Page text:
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That evening Ouch was driving, with Onesavanh in the front passenger seat and Onethavong behind Ouch. While they were stopped in the left turn lane at a traffic light, a blue Honda with tinted windows pulled up beside them. When the light changed, gunfire erupted from the Honda, hitting all three occupants of the Mitsubishi. Onethavong was killed, having received two bullet wounds in the head. Onesavanh was hit in the back and seriously wounded. Ouch was shot in the cheek and suffered a fractured jaw.

Ouch and Onesavanh identified the Honda’s driver as “T-Bird,” known to the police to be Rathana Chan, a member of the Tiny Rascals Gangsters (Tiny Rascals), a criminal street gang. The Tiny Rascals do not get along with the Asian Boys. Chan was never found. The forensic evidence showed that three different guns were used in the shooting, a .22, a .38, and a .44, and at least six bullets were fired. Both the .38 and the .44 struck Onethavong; both shots were lethal. Only the .44 was recovered. It was found at the residence of Sokha and Mao Bun, brothers believed to be members of a gang.

Two months after the shooting, the police stopped a van while investigating another suspected gang shooting. Defendant was a passenger in the van. He was arrested and subsequently made two statements regarding the shooting in this case. He admitted he was in the backseat of the Honda at the time; T-Bird was the driver and there were two other passengers. Later, he also admitted he fired a .38-caliber firearm. He said he did not point the gun at anyone; he just wanted to scare them.

Defendant, who was 16 years old at the time of the shooting, was tried as an adult for his role in the shooting. He was charged with murder, with driveby and gang special circumstances, and with two counts of attempted murder, discharging a firearm from a vehicle, and shooting into an occupied vehicle, all with gang and firearm-use allegations, and with street terrorism. At trial, the prosecution presented evidence that defendant was a member of the Tiny Rascals, and that the shooting was for the benefit of a gang. Defendant testified, denying being a member of the Tiny Rascals or being involved in the shooting.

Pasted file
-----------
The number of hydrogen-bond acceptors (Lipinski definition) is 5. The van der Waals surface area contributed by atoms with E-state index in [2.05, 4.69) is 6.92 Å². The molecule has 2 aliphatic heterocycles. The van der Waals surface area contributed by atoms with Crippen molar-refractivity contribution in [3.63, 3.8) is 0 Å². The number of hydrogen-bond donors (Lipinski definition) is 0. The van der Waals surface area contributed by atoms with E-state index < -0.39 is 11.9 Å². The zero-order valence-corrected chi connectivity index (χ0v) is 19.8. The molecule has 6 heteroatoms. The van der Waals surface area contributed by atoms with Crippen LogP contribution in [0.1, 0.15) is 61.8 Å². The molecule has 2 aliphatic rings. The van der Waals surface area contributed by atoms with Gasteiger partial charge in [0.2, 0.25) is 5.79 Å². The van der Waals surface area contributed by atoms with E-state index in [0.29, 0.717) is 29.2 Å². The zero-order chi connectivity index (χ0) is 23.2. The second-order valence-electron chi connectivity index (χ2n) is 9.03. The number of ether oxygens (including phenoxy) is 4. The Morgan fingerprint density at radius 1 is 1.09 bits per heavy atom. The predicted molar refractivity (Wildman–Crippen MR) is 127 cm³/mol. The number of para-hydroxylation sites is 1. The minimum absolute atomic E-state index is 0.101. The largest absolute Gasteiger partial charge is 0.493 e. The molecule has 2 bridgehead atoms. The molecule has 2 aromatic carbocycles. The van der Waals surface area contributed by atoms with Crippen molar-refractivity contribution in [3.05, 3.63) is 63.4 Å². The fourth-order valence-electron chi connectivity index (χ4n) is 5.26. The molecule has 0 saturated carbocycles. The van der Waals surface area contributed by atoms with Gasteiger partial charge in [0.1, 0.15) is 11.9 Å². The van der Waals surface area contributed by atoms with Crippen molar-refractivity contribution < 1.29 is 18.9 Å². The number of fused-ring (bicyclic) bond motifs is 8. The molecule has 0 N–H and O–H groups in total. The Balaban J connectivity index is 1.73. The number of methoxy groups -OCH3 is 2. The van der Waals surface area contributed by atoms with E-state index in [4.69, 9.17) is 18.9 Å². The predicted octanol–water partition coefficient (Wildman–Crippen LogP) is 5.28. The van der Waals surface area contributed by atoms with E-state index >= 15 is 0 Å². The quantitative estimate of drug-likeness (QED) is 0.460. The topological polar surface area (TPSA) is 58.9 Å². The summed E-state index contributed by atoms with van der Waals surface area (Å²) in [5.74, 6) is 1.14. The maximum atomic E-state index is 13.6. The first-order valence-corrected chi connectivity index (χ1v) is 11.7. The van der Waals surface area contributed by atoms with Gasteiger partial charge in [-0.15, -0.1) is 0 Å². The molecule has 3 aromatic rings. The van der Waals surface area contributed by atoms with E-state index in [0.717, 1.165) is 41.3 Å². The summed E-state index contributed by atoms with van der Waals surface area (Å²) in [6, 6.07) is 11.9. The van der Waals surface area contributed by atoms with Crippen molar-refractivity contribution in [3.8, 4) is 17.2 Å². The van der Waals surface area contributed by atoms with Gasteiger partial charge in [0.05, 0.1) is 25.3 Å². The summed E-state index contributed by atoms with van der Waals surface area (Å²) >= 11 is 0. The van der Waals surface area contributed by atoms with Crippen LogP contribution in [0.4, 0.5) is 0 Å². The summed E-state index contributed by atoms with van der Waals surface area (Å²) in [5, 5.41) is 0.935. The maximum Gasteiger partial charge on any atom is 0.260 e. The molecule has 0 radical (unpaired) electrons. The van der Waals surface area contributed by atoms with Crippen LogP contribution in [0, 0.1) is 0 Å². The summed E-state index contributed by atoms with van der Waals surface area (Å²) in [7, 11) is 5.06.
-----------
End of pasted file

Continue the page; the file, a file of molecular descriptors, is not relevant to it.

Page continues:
The prosecution sought a first degree murder conviction. The court also instructed the jury on second degree felony murder based on shooting at an occupied motor vehicle (§ 246) either directly or as an aider and abettor. The jury found defendant guilty of second degree murder. It found the personal-firearm-use allegation not true, but found that a principal intentionally used a firearm and the shooting was committed for the benefit of a criminal street

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gang. The jury acquitted defendant of both counts of attempted murder, shooting from a motor vehicle, and shooting at an occupied motor vehicle. It convicted defendant of being an active participant in a criminal street gang.